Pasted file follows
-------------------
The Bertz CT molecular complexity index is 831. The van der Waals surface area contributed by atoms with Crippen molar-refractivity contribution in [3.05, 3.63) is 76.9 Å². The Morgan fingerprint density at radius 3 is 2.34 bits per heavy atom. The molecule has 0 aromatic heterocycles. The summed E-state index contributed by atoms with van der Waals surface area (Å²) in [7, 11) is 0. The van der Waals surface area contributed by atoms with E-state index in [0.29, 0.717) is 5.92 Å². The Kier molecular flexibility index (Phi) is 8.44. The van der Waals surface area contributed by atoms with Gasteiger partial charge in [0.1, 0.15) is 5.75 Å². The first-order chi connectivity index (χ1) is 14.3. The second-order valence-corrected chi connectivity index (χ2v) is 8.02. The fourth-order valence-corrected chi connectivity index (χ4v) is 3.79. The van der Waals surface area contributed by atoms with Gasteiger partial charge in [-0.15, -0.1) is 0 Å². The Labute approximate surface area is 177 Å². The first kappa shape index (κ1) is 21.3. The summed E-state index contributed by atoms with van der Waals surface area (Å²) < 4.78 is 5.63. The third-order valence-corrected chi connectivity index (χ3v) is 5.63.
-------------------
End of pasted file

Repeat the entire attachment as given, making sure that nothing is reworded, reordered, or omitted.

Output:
The Bertz CT molecular complexity index is 831. The van der Waals surface area contributed by atoms with Crippen molar-refractivity contribution in [3.05, 3.63) is 76.9 Å². The Morgan fingerprint density at radius 3 is 2.34 bits per heavy atom. The molecule has 0 aromatic heterocycles. The summed E-state index contributed by atoms with van der Waals surface area (Å²) in [7, 11) is 0. The van der Waals surface area contributed by atoms with E-state index in [0.29, 0.717) is 5.92 Å². The Kier molecular flexibility index (Phi) is 8.44. The van der Waals surface area contributed by atoms with Gasteiger partial charge in [0.1, 0.15) is 5.75 Å². The first-order chi connectivity index (χ1) is 14.3. The second-order valence-corrected chi connectivity index (χ2v) is 8.02. The fourth-order valence-corrected chi connectivity index (χ4v) is 3.79. The van der Waals surface area contributed by atoms with Gasteiger partial charge in [-0.15, -0.1) is 0 Å². The Labute approximate surface area is 177 Å². The first kappa shape index (κ1) is 21.3. The summed E-state index contributed by atoms with van der Waals surface area (Å²) < 4.78 is 5.63. The third-order valence-corrected chi connectivity index (χ3v) is 5.63.